Game Changer: Joe Thornton of San Jose will be counted on as captain to help lead his team. All of the Sharks have good playoff experience though all of them have at times struggled in the playoffs. They know they’ll be facing two very tough goalies to score on so Super Joe will have to be counted on to be the catalyst for this potentially deadly offensive squad.
Prediction : St. Louis Blues in 5 games. St. Louis owned the Sharks in the regular season, which certainly doesn’t say everything but can be a positive indicator. If Halak and Elliott play anything close to the way they played all season long, they will be the team to come out of the west.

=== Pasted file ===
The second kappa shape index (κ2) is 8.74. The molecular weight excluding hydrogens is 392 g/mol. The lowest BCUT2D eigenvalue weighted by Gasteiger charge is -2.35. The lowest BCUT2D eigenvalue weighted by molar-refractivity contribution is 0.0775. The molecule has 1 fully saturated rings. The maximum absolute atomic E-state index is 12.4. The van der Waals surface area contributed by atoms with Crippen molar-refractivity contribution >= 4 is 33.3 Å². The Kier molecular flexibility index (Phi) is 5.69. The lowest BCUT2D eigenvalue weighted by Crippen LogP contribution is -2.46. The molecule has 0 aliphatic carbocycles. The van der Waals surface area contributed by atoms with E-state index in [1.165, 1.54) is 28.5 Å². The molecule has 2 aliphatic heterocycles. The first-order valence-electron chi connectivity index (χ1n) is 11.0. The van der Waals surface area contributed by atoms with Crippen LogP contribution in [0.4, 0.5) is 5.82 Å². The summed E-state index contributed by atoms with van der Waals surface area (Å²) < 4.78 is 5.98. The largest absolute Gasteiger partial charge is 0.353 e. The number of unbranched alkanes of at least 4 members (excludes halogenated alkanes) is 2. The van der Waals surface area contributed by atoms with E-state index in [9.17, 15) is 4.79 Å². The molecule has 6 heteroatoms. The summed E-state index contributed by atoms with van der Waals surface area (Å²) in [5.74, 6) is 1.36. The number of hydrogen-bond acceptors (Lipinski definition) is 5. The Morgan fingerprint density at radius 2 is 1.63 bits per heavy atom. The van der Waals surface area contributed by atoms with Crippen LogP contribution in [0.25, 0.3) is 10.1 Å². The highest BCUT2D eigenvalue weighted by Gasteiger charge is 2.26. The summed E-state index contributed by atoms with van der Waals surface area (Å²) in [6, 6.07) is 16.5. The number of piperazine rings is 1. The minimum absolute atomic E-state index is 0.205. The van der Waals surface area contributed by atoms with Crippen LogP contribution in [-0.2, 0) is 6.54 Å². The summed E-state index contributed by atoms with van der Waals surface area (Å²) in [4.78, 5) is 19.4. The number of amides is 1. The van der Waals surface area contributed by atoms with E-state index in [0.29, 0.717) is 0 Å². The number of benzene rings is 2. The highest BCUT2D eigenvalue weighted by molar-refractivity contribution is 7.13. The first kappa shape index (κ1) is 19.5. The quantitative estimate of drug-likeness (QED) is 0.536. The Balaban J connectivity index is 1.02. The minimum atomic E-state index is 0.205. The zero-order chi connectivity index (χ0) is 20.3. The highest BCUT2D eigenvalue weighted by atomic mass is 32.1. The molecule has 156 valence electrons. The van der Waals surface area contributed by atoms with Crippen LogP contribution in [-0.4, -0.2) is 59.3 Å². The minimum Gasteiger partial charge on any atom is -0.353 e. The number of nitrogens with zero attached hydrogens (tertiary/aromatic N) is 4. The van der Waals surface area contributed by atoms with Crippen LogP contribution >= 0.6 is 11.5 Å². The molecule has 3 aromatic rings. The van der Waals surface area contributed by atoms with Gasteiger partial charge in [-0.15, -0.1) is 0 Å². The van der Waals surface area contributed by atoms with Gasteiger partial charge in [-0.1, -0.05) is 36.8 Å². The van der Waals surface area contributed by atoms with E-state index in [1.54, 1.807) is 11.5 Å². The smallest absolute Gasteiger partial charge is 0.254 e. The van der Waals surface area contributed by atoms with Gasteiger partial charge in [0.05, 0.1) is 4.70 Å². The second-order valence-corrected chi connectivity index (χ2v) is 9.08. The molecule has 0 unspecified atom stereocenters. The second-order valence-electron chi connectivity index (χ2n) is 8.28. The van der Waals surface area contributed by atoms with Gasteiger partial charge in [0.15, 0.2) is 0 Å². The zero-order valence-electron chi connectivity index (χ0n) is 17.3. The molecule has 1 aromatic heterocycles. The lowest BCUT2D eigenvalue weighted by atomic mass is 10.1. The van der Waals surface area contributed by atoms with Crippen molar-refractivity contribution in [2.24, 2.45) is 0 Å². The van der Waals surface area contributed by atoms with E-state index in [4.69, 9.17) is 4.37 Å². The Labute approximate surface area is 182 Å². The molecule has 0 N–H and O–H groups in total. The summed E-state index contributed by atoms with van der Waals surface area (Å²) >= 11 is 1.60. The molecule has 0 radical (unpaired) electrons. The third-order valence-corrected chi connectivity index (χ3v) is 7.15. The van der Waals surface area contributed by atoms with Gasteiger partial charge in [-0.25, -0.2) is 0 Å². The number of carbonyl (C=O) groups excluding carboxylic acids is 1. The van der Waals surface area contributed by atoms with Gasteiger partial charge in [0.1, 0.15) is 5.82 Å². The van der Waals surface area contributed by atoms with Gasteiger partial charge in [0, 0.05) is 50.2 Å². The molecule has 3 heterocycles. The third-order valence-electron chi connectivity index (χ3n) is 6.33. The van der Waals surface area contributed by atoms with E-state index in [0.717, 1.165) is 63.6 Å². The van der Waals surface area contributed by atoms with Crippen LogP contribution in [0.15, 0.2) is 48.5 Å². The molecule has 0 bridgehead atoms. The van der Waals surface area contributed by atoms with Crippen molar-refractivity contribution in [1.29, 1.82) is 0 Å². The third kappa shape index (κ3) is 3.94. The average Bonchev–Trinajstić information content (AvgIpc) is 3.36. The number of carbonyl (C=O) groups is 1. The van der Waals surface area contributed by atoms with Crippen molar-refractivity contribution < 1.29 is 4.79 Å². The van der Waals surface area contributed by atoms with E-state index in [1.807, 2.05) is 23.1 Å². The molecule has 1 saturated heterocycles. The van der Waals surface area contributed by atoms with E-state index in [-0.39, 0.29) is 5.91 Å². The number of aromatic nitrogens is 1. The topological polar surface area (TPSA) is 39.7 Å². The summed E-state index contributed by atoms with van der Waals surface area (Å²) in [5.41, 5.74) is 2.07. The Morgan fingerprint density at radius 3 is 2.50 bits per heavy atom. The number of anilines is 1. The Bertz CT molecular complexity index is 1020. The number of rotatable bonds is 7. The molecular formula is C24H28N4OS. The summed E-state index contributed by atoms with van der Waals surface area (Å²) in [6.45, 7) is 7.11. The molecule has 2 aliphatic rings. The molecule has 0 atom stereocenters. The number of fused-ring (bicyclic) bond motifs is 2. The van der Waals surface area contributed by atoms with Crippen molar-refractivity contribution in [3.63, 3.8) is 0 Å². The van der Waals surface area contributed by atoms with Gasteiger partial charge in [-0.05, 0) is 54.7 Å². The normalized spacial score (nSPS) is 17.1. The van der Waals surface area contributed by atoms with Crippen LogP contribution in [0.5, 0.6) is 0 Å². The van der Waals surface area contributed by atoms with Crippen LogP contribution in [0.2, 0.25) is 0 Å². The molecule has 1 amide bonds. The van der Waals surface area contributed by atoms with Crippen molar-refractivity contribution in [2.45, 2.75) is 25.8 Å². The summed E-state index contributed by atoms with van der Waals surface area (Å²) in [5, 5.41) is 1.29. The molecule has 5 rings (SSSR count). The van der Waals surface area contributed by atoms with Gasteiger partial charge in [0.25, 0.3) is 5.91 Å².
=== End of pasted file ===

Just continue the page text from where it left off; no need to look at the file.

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#3 Phoenix Coyotes vs. Chicago Blackhawks
The big question in Phoenix at the beginning of the season was whether or not Mike Smith could be as good as Ilya Bryzgalov. Truth is, he wasn’t. He was better. If Philadelphia is where goalies go to die, Phoenix is where they go to rise up. Smith carried this team, especially the last couple weeks of the season, into the playoffs, not unlike Bryz the past couple of years. Smith has 8 shutouts and a gorgeous .930 save percentage which helped earn his team their first division title ever. Ray Whitney had a great season too with 77 points, Radim Vrbata broke out as a premier goal scorer with 35 goals, Shane Doan was as reliable as he’s ever been with a respectable 22 goals and 50 points, and Keith Yandle, though struggling at times, still put up 43 points. The rest of the Coyotes were good defensively for the most part and still helped maintain a somewhat balanced scoring approach.